U.S. Department of Transportation
Federal Highway Administration
1200 New Jersey Avenue, SE
Washington, DC 20590
|Accelerating Infrastructure Innovations|
Publication Number: FHWA-RD-99-109
Date: November 1999
Motorists on a busy Interstate or an isolated rural road may not know or understand very much about the technology behind the pavement they are driving on, but they do know if that pavement is smooth. "All they have to judge the quality of the pavement by is the smoothness," says George Jones of Federal Highway Administration (FHWA). As more highway agencies emphasize the importance of enhancing pavement smoothness, new lightweight profilers for measuring initial pavement smoothness are providing faster and more accurate measurements than traditional methods.
The profiling equipment automates data collection and analysis, providing test results instantaneously. The profilers can also be used within hours after paving, which enables States and contractors to better control construction quality and take corrective action immediately if needed. This can save significant amounts of time and money on road construction and resurfacing projects, as well as provide more durable pavements. "If we can pave the pavements smoother, they'll last longer," says Jones.
FHWA recently partnered with nine State highway agencies-Arizona, Arkansas, Connecticut, Indiana, Kansas, Minnesota, Oregon, Virginia, and Washington-to showcase the lightweight profilers and document their effectiveness in comparison with the States' existing practices. Each State invited lightweight profiler vendors to demonstrate their equipment to State personnel, contractors, consultants, and others.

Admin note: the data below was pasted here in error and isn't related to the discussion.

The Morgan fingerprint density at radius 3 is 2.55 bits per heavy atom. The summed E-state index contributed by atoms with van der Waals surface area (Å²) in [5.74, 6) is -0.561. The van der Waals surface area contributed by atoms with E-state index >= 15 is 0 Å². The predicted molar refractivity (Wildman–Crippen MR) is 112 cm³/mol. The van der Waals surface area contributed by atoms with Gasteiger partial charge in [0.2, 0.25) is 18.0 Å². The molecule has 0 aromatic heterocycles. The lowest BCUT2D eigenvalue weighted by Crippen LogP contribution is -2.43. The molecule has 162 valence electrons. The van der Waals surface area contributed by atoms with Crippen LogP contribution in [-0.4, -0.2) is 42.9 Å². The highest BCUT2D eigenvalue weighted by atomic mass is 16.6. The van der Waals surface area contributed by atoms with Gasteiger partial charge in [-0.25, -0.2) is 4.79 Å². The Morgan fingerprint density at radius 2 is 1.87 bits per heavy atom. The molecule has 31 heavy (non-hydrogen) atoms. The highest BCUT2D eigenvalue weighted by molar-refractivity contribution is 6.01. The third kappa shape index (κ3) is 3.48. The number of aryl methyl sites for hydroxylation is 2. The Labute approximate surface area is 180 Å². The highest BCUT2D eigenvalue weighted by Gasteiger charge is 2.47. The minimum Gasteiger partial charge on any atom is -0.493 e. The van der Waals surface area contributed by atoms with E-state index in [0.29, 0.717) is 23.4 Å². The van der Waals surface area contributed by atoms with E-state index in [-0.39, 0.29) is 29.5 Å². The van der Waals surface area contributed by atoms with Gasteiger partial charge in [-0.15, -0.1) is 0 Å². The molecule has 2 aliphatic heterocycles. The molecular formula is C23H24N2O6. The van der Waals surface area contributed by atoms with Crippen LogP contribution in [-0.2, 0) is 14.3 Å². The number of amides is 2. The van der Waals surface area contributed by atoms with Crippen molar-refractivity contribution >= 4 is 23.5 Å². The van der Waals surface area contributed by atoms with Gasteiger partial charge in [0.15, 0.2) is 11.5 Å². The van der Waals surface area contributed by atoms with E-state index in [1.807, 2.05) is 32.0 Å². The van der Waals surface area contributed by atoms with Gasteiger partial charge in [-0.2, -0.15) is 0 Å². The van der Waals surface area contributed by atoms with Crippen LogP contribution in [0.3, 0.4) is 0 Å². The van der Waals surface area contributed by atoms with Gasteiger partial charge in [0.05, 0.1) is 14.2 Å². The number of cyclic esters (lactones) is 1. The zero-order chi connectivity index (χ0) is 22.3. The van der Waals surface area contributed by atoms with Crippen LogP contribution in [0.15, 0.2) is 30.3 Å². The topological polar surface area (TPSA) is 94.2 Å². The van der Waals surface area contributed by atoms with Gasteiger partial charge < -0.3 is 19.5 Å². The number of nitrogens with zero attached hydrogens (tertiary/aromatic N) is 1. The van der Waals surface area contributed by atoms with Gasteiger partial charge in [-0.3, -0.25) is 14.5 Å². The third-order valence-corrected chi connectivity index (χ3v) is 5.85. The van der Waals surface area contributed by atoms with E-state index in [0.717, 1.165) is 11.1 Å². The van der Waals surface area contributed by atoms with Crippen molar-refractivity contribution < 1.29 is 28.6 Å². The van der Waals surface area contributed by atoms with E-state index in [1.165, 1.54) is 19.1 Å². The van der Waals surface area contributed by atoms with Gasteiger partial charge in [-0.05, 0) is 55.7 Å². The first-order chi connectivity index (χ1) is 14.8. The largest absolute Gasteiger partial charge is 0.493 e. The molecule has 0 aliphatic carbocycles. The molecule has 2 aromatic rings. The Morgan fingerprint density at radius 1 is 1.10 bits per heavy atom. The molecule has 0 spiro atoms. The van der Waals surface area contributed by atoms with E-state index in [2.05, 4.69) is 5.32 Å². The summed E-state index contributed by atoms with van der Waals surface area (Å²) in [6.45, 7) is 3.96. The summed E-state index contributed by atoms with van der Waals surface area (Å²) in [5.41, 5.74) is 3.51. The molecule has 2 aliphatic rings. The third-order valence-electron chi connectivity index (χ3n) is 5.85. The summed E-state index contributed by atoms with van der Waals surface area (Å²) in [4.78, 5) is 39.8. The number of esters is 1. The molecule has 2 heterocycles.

Indiana, for example, did testing on three hot-mix asphalt (HMA) pavements and three portland cement concrete (PCC) pavements in late June using profilers from four different vendors. Each vendor made five replicate measurements per test site. Nearly 40 State personnel, contractors, and consultants attended the demonstrations, which received local television news coverage. "The demonstrations went very well," says Adam Hand of Purdue University. "The vendors had an opportunity to showcase their equipment and we got to evaluate the technology. It was a very positive experience for everyone."
Indiana and the other demonstration States are now analyzing the data submitted by the different vendors to determine the precision of the measurements gathered. Each State will then submit an evaluation report to FHWA.
As part of its pavement smoothness initiative, FHWA is also promoting best practices for achieving smoother pavements. For example, FHWA is working with the Georgia Department of Transportation (DOT) to issue an 8 1/2 x 11 laminated informational sheet describing how the State has maintained significantly smoother pavements. The informational sheets will be distributed to top management at each State DOT.
Georgia's best practices include using an extensive program of preventive maintenance and preservation treatments and implementing a strict smoothness specification for new pavements and overlays. Georgia's efforts have not only improved pavements, but have also contributed to increased customer satisfaction. A 1998 survey of Georgia drivers found that 76 percent were satisfied with the pavement they drive on.
To assist more States in their efforts to maintain smoother roads, an expert task group involving States, industry, and FHWA is working on a draft American Association of State Highway and Transportation Officials specification for pavement smoothness.
For more information on FHWA's pavement smoothness initiative, contact George Jones at 202-366-1554 (fax: 202-366-9981; email: firstname.lastname@example.org), or Mark Swanlund at 202-366-1323 (fax: 202-493-2070; email: email@example.com).
Vendors demonstrate the new lightweight profilers at a showcase in Vancouver, Washington, in September.